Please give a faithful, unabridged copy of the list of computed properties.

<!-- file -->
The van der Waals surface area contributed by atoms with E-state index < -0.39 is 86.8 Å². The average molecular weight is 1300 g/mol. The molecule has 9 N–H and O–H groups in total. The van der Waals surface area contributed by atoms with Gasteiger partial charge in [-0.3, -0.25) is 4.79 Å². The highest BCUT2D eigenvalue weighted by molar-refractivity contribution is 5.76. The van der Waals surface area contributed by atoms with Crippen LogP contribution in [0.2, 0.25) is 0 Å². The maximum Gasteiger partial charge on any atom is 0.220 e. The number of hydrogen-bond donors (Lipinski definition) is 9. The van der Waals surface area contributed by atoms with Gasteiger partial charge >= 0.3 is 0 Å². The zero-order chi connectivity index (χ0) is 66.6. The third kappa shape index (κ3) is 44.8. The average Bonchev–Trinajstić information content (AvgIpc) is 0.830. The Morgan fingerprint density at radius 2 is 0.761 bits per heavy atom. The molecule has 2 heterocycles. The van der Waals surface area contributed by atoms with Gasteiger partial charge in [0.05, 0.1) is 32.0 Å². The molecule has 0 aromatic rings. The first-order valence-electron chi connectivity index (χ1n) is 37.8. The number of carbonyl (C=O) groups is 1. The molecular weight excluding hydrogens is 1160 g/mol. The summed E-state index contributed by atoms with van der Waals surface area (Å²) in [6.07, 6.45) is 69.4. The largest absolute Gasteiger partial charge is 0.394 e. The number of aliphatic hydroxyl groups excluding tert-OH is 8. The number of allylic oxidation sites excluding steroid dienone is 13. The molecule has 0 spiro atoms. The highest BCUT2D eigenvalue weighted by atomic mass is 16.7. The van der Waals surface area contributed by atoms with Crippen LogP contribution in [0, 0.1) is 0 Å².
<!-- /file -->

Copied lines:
The van der Waals surface area contributed by atoms with E-state index < -0.39 is 86.8 Å². The average molecular weight is 1300 g/mol. The molecule has 9 N–H and O–H groups in total. The van der Waals surface area contributed by atoms with Gasteiger partial charge in [-0.3, -0.25) is 4.79 Å². The highest BCUT2D eigenvalue weighted by molar-refractivity contribution is 5.76. The van der Waals surface area contributed by atoms with Crippen LogP contribution in [0.2, 0.25) is 0 Å². The maximum Gasteiger partial charge on any atom is 0.220 e. The number of hydrogen-bond donors (Lipinski definition) is 9. The van der Waals surface area contributed by atoms with Gasteiger partial charge >= 0.3 is 0 Å². The zero-order chi connectivity index (χ0) is 66.6. The third kappa shape index (κ3) is 44.8. The average Bonchev–Trinajstić information content (AvgIpc) is 0.830. The Morgan fingerprint density at radius 2 is 0.761 bits per heavy atom. The molecule has 2 heterocycles. The van der Waals surface area contributed by atoms with Gasteiger partial charge in [0.05, 0.1) is 32.0 Å². The molecule has 0 aromatic rings. The first-order valence-electron chi connectivity index (χ1n) is 37.8. The number of carbonyl (C=O) groups is 1. The molecular weight excluding hydrogens is 1160 g/mol. The summed E-state index contributed by atoms with van der Waals surface area (Å²) in [6.07, 6.45) is 69.4. The largest absolute Gasteiger partial charge is 0.394 e. The number of aliphatic hydroxyl groups excluding tert-OH is 8. The number of allylic oxidation sites excluding steroid dienone is 13. The molecule has 0 spiro atoms. The highest BCUT2D eigenvalue weighted by atomic mass is 16.7. The van der Waals surface area contributed by atoms with Crippen LogP contribution in [0, 0.1) is 0 Å².